Although al-Zawahiri's time in Egypt's jails and his years in the jihadist movement—far longer than Bin Laden—give him street cred, jihadists are well aware of his shortcomings. In jail and under torture, al-Zawahiri betrayed his comrades. He later wrote "The toughest thing about captivity is forcing the mujahid [fighter in a holy cause], under the force of torture, to confess about his colleagues, to destroy his movement with his own hands, and offer his and his colleagues' secrets to the enemy." Perhaps even a hardened jihadist understands that the brutal ministrations of Egypt's Interior Ministry can force a man to talk, but this forgiveness surely tempers their admiration for al-Zawahiri.
During his first stint in Pakistan during the 1980s, al-Zawahiri saw the anti-Soviet effort in Afghanistan as a sideshow. He focused his organizational efforts, including the training camp affiliated with his Egyptian group, on the fight back home in Egypt. This may cost him. The Taliban in particular felt honor-bound to stand by Bin Laden, who had stood by Afghans during the 1980s and '90s. Their debt to al-Zawahiri is much less keen.
To fill the void created by Bin Laden's death, al-Zawahiri must build trust not only with Egyptian members of al-Qaida who have fought and quarreled with him over the decades, but also with the Libyans, Algerians, Saudis, Yemenis, and others who have joined its ranks. Strengthening these bonds in his new role requires meeting in person with key lieutenants in order to build rapport and communicating with them and others on a regular basis. He also needs to send a message to jihadists around the world, assuring them that while Bin Laden is dead, al-Qaida lives on.
This all sounds simple, but the intense drone campaign against al-Qaida in Pakistan, to say nothing of intelligence that could be gleaned from material taken during the deadly raid on Bin Laden's compound, makes such basic tasks far more difficult. U.S. intelligence forces are far more likely to locate al-Qaida figures when they talk on the phone, meet with associates, or otherwise expose themselves—the very things they need to do to smooth a leadership transition.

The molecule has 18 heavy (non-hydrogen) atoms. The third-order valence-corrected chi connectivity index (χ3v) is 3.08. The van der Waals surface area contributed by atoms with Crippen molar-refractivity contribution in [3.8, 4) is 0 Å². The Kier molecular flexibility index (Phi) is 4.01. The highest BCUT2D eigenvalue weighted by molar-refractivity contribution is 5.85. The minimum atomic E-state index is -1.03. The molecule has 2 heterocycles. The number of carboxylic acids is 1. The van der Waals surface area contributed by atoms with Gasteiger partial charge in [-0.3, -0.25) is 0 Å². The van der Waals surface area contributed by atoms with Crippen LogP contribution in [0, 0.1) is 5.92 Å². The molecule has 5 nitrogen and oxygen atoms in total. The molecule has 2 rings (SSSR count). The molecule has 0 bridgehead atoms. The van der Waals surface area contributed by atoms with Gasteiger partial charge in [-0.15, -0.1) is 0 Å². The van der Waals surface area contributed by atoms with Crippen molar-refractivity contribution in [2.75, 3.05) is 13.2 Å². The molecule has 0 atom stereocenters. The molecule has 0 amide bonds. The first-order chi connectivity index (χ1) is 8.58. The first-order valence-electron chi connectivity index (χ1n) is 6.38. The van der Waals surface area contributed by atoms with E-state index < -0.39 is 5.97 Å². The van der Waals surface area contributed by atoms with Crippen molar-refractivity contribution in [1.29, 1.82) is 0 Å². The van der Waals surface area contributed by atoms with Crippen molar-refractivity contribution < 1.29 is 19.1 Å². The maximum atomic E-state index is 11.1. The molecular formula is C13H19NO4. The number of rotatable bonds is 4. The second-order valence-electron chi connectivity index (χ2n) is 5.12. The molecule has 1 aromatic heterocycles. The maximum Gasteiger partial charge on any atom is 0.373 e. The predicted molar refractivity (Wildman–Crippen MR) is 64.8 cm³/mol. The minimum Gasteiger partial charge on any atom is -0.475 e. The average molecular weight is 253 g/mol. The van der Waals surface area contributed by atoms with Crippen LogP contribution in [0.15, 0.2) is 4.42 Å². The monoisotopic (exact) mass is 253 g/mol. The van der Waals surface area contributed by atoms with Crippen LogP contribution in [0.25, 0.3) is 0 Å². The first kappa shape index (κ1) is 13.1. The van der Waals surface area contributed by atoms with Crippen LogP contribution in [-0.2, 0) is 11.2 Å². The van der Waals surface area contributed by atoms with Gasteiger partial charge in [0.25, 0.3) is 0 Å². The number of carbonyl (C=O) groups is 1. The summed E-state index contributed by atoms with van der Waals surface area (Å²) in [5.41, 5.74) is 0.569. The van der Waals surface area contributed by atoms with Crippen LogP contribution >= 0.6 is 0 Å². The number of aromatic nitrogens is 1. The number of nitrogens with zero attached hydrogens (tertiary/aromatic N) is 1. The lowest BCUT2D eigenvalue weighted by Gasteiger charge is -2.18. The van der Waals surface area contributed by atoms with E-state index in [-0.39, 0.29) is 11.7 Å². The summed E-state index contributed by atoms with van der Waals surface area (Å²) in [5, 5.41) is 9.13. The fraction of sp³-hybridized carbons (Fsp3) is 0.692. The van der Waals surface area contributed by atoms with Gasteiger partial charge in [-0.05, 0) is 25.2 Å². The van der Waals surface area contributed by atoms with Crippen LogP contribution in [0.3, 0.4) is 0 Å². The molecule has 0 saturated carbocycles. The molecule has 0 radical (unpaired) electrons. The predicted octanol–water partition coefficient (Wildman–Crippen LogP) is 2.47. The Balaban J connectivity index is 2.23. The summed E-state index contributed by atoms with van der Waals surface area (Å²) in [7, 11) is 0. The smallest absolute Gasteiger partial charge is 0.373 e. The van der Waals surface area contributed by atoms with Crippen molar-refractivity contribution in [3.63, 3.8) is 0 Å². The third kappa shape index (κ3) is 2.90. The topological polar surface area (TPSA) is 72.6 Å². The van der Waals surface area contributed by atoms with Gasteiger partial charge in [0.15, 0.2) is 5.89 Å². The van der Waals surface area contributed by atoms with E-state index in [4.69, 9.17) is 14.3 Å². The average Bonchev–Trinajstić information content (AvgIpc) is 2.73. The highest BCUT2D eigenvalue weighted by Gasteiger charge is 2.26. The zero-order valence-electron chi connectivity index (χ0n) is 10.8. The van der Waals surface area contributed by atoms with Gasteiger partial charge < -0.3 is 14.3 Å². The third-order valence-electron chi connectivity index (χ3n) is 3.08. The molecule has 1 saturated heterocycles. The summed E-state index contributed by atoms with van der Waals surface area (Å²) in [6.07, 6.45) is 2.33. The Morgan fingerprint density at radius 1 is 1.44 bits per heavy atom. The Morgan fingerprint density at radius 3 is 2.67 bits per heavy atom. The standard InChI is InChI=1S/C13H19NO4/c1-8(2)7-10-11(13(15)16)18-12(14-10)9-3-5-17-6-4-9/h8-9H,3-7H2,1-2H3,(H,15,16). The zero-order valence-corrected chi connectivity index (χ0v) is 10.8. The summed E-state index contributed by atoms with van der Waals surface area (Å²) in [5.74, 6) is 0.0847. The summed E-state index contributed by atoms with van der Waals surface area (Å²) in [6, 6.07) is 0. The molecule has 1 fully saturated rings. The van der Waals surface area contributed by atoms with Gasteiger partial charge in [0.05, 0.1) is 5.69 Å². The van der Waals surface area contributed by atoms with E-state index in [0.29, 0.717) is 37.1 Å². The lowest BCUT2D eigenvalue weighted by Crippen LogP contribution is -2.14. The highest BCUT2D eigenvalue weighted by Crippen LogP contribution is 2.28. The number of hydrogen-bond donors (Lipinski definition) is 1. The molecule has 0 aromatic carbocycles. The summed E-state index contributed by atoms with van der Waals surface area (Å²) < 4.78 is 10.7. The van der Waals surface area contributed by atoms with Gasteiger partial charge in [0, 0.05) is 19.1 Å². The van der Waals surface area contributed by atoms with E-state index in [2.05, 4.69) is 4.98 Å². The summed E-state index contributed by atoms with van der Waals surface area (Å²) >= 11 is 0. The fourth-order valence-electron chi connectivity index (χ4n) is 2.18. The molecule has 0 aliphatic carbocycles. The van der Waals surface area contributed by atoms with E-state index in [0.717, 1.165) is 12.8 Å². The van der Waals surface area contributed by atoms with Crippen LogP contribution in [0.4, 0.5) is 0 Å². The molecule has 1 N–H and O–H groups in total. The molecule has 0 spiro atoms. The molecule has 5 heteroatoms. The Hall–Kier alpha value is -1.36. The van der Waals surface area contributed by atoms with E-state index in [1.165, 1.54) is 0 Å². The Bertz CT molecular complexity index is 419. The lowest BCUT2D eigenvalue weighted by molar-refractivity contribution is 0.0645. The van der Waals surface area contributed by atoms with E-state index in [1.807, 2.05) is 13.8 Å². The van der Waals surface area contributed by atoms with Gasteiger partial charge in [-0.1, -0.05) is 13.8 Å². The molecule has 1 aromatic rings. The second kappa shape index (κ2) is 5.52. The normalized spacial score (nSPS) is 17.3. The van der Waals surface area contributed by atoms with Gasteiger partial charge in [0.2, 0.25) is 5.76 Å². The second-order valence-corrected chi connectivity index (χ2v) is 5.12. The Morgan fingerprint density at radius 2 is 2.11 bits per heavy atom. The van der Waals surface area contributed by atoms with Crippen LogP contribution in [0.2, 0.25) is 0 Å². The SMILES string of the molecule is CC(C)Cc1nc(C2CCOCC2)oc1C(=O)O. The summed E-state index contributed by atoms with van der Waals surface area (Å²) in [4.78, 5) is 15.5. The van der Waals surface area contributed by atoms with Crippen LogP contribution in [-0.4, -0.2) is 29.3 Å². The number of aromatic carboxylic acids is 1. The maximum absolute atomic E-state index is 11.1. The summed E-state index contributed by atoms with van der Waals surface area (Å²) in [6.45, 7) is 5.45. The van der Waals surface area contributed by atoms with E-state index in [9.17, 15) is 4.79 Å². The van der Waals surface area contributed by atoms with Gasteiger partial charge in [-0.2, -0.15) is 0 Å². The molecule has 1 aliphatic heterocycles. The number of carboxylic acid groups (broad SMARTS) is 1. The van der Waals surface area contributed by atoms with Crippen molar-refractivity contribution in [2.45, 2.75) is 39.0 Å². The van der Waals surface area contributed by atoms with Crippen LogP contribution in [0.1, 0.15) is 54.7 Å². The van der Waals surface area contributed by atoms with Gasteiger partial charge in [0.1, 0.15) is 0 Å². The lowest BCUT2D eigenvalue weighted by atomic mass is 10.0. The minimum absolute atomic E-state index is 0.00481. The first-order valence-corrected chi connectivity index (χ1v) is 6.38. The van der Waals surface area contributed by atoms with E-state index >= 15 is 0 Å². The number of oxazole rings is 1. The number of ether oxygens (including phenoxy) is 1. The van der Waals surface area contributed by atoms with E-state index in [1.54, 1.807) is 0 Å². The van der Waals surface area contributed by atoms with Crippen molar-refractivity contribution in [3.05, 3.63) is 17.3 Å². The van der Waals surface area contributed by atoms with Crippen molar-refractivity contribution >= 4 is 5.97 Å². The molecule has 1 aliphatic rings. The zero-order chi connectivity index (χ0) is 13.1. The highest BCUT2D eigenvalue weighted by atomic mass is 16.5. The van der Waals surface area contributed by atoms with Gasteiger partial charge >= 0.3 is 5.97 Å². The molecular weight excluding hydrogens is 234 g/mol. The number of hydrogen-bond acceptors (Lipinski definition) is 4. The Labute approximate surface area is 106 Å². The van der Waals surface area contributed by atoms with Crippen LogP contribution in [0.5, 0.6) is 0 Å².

The risk for al-Zawahiri is not just to his personal safety but to al-Qaida's long-term health. The death of Bin Laden was a huge blow. Losing the new leader in short succession would send a message that the organization is near collapse. Because there is no obvious successor to al-Zawahiri (we al-Qaida watchers all have our money on different candidates), the disarray could snowball, leading to a decline in fundraising and recruitment that further weakens the group.
Those thrust into power after a charismatic leader falls sometimes reveal unanticipated depths or an unsuspected ability to build on their predecessor's legacy. Al-Zawahiri may have learned about leadership and changed his ideology under Osama Bin Laden's tutelage, and his long track record as a jihadist strategist makes it foolish to count him out. However, this is a time of opportunity for U.S. counterterrorism. Al-Zawahiri's hold on the leadership is unsteady, and constant pressure can further shake it and bring al-Qaida closer to collapse.
Daniel Byman is a professor in the security studies program at Georgetown University and the research director of the Saban Center at the Brookings Institution. He is the author of A High Price: The Triumphs and Failures of Israeli Counterterrorism.
Photograph of Ayman Zawahiri by AFP/Getty Images.